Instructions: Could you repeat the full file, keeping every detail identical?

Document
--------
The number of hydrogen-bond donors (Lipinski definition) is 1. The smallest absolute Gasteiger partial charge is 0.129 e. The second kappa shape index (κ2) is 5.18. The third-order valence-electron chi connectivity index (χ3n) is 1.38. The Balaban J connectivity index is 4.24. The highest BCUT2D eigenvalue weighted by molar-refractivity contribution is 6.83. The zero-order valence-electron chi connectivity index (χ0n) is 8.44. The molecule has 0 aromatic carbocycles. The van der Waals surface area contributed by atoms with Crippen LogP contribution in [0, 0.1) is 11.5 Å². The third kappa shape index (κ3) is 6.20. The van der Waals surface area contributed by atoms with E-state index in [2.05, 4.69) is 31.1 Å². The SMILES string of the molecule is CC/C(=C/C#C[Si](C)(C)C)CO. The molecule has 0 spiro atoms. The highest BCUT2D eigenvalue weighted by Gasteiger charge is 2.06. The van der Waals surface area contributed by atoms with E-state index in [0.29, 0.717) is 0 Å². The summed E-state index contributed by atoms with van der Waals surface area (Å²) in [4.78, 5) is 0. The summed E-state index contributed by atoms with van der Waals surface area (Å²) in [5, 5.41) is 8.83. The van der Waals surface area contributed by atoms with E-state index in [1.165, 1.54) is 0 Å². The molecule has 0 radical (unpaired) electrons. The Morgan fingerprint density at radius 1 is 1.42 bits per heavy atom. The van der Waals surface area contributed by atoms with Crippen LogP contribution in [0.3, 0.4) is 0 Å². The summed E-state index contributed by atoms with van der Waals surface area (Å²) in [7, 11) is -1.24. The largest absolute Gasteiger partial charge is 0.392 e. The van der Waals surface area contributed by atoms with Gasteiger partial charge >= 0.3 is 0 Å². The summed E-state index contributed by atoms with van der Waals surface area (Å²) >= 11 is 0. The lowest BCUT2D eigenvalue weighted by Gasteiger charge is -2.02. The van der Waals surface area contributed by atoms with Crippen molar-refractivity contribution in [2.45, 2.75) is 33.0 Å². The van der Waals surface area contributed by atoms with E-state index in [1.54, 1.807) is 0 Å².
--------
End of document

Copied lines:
The number of hydrogen-bond donors (Lipinski definition) is 1. The smallest absolute Gasteiger partial charge is 0.129 e. The second kappa shape index (κ2) is 5.18. The third-order valence-electron chi connectivity index (χ3n) is 1.38. The Balaban J connectivity index is 4.24. The highest BCUT2D eigenvalue weighted by molar-refractivity contribution is 6.83. The zero-order valence-electron chi connectivity index (χ0n) is 8.44. The molecule has 0 aromatic carbocycles. The van der Waals surface area contributed by atoms with Crippen LogP contribution in [0, 0.1) is 11.5 Å². The third kappa shape index (κ3) is 6.20. The van der Waals surface area contributed by atoms with E-state index in [2.05, 4.69) is 31.1 Å². The SMILES string of the molecule is CC/C(=C/C#C[Si](C)(C)C)CO. The molecule has 0 spiro atoms. The highest BCUT2D eigenvalue weighted by Gasteiger charge is 2.06. The van der Waals surface area contributed by atoms with E-state index in [0.29, 0.717) is 0 Å². The summed E-state index contributed by atoms with van der Waals surface area (Å²) in [4.78, 5) is 0. The summed E-state index contributed by atoms with van der Waals surface area (Å²) in [5, 5.41) is 8.83. The van der Waals surface area contributed by atoms with E-state index in [1.165, 1.54) is 0 Å². The molecule has 0 radical (unpaired) electrons. The Morgan fingerprint density at radius 1 is 1.42 bits per heavy atom. The van der Waals surface area contributed by atoms with Crippen LogP contribution in [0.3, 0.4) is 0 Å². The summed E-state index contributed by atoms with van der Waals surface area (Å²) in [7, 11) is -1.24. The largest absolute Gasteiger partial charge is 0.392 e. The van der Waals surface area contributed by atoms with Gasteiger partial charge >= 0.3 is 0 Å². The summed E-state index contributed by atoms with van der Waals surface area (Å²) >= 11 is 0. The lowest BCUT2D eigenvalue weighted by Gasteiger charge is -2.02. The van der Waals surface area contributed by atoms with Crippen molar-refractivity contribution in [2.45, 2.75) is 33.0 Å². The van der Waals surface area contributed by atoms with E-state index in [1.54, 1.807) is 0 Å².